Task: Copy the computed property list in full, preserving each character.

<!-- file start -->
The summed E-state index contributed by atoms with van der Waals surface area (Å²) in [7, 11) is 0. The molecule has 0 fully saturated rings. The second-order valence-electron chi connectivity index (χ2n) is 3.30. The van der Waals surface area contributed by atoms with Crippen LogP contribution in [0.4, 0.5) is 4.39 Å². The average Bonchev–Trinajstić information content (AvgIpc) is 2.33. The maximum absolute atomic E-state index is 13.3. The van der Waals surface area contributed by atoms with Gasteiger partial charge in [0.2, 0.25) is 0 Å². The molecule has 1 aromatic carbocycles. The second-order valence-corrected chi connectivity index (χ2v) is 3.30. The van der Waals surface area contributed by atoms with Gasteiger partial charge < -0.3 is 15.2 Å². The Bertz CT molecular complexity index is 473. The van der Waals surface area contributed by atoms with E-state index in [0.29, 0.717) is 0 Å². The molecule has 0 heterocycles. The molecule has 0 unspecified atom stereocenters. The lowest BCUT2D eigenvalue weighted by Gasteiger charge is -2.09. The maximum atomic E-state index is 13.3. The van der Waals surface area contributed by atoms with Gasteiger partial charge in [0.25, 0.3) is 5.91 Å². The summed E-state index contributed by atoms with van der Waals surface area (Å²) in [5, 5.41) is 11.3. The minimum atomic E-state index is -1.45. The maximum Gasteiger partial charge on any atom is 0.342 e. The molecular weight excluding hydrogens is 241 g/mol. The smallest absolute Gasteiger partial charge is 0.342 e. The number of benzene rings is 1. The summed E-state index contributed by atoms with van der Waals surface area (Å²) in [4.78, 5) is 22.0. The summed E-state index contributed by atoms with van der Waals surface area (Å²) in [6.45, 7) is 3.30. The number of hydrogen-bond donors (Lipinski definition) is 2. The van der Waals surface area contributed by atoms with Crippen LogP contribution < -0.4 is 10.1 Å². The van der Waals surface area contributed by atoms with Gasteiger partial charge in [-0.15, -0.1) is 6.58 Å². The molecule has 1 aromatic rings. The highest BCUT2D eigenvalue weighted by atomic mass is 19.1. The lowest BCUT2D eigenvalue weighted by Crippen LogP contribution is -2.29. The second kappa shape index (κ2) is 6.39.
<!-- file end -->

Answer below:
The summed E-state index contributed by atoms with van der Waals surface area (Å²) in [7, 11) is 0. The molecule has 0 fully saturated rings. The second-order valence-electron chi connectivity index (χ2n) is 3.30. The van der Waals surface area contributed by atoms with Crippen LogP contribution in [0.4, 0.5) is 4.39 Å². The average Bonchev–Trinajstić information content (AvgIpc) is 2.33. The maximum absolute atomic E-state index is 13.3. The van der Waals surface area contributed by atoms with Gasteiger partial charge in [0.2, 0.25) is 0 Å². The molecule has 1 aromatic carbocycles. The second-order valence-corrected chi connectivity index (χ2v) is 3.30. The van der Waals surface area contributed by atoms with Gasteiger partial charge < -0.3 is 15.2 Å². The Bertz CT molecular complexity index is 473. The van der Waals surface area contributed by atoms with E-state index in [0.29, 0.717) is 0 Å². The molecule has 0 heterocycles. The molecule has 0 unspecified atom stereocenters. The lowest BCUT2D eigenvalue weighted by Gasteiger charge is -2.09. The maximum atomic E-state index is 13.3. The van der Waals surface area contributed by atoms with Gasteiger partial charge in [0.25, 0.3) is 5.91 Å². The summed E-state index contributed by atoms with van der Waals surface area (Å²) in [5, 5.41) is 11.3. The minimum atomic E-state index is -1.45. The maximum Gasteiger partial charge on any atom is 0.342 e. The molecular weight excluding hydrogens is 241 g/mol. The smallest absolute Gasteiger partial charge is 0.342 e. The number of benzene rings is 1. The summed E-state index contributed by atoms with van der Waals surface area (Å²) in [4.78, 5) is 22.0. The summed E-state index contributed by atoms with van der Waals surface area (Å²) in [6.45, 7) is 3.30. The number of hydrogen-bond donors (Lipinski definition) is 2. The van der Waals surface area contributed by atoms with Crippen LogP contribution < -0.4 is 10.1 Å². The van der Waals surface area contributed by atoms with Gasteiger partial charge in [-0.15, -0.1) is 6.58 Å². The molecule has 1 aromatic rings. The highest BCUT2D eigenvalue weighted by atomic mass is 19.1. The lowest BCUT2D eigenvalue weighted by Crippen LogP contribution is -2.29. The second kappa shape index (κ2) is 6.39.